Climbing Hills – Build Strength and Speed Fast!
It's very easy to get into a routine in your cycling that includes lots of long, flat rides that build fitness and endurance, but can lead to your fitness plateauing and boredom setting in. Hill climbs are a great way to build leg strength, cardio-vascular fitness, and just as importantly, mental toughness that can help you push yourself harder and faster on race day.
True climbers are a strange breed. Small framed, lean and weighing about 60kgs dripping wet. You see them every year in the Giro and Tour de France, dancing on their pedals as the rest of the Peloton dies a slow, painful death on the slopes of Alpe d'Huez. They have the innate ability to continue to accelerate regardless of the gradient, and seem almost superhuman in their ability to ride through pain.
You don't have to be Marco Pantani or Alberto Contador to climb well. The good news is that you can train to be a better climber, and the benefits to your flat, fast rides, and even your running will be noticeable.
You should try to include a hill session into your weekly routine. You don't need to train in the Alps, just find some nearby hilly terrain and get into it!
Here are some tips to improve your climbing:
Keep your cadence high. You'll use a lot less energy, and be be able to climb a lot longer if you spin a smaller gear at a higher cadence. If you load up a big gear and mash your pedals, you'll quickly burn up your legs.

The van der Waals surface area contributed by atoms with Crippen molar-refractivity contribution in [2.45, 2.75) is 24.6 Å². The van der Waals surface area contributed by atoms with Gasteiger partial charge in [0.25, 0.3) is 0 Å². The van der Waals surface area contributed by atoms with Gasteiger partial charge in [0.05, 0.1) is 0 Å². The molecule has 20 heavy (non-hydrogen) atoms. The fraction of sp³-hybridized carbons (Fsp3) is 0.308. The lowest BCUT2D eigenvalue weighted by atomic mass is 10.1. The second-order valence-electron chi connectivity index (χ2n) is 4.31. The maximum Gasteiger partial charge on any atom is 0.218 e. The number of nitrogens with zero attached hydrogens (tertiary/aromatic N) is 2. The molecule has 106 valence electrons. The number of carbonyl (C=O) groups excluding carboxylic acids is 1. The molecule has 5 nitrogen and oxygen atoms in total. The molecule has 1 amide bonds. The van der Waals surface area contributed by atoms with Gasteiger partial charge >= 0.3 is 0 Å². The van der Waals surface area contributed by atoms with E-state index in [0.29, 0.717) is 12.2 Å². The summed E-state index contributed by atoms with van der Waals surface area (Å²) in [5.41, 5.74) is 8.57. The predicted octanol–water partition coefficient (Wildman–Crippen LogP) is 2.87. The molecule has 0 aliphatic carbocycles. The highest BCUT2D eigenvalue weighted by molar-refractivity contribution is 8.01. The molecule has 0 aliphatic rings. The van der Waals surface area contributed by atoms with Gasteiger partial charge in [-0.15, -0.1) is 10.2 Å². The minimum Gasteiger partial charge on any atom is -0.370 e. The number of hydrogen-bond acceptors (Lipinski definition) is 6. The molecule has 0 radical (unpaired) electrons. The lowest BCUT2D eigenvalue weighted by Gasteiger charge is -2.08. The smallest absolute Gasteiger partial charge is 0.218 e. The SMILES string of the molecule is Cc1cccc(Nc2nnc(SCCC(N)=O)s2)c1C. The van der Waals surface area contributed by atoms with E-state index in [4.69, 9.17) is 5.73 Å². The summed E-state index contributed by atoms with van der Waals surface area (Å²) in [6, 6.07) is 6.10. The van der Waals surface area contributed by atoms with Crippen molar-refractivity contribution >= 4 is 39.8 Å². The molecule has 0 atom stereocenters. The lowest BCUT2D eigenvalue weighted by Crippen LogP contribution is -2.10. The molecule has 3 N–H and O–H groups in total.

Stay in your saddle. You will be able to climb more efficiently if you stay on the back of your saddle. Standing up and dancing on your pedals, whilst good for short bursts and attacks, will quickly lead to that all too familiar lactic burn and you'll fade out a lot quicker.
Ride smooth. Keep your pace steady and ride smooth. Constant accelerations and decelerations are a great way to break up a pack, but it will obviously sap your energy as well.
Relax. Keep your hands light on the tops of your bars. You'll tire yourself out if you are hanging on with an unnecessary death grip, and riding on the hoods or down on your drops will make it harder to breath.
Go hard. As with any exercise, if you train with intensity, your fitness will improve faster. Try to incorporate some high-intensity intervals into your climbing sessions. Your leg strength will greatly benefit from the repeated uphill attacks. This strength will directly translate to speed when you come to riding on the flat again.
You'll find that as you become more used to climbing, and the pain that comes with it, you will be not only stronger, but more mentally adept at handling the pain that comes on race day. Varying your cycle training is a great way to add variety, and improve your allround performance.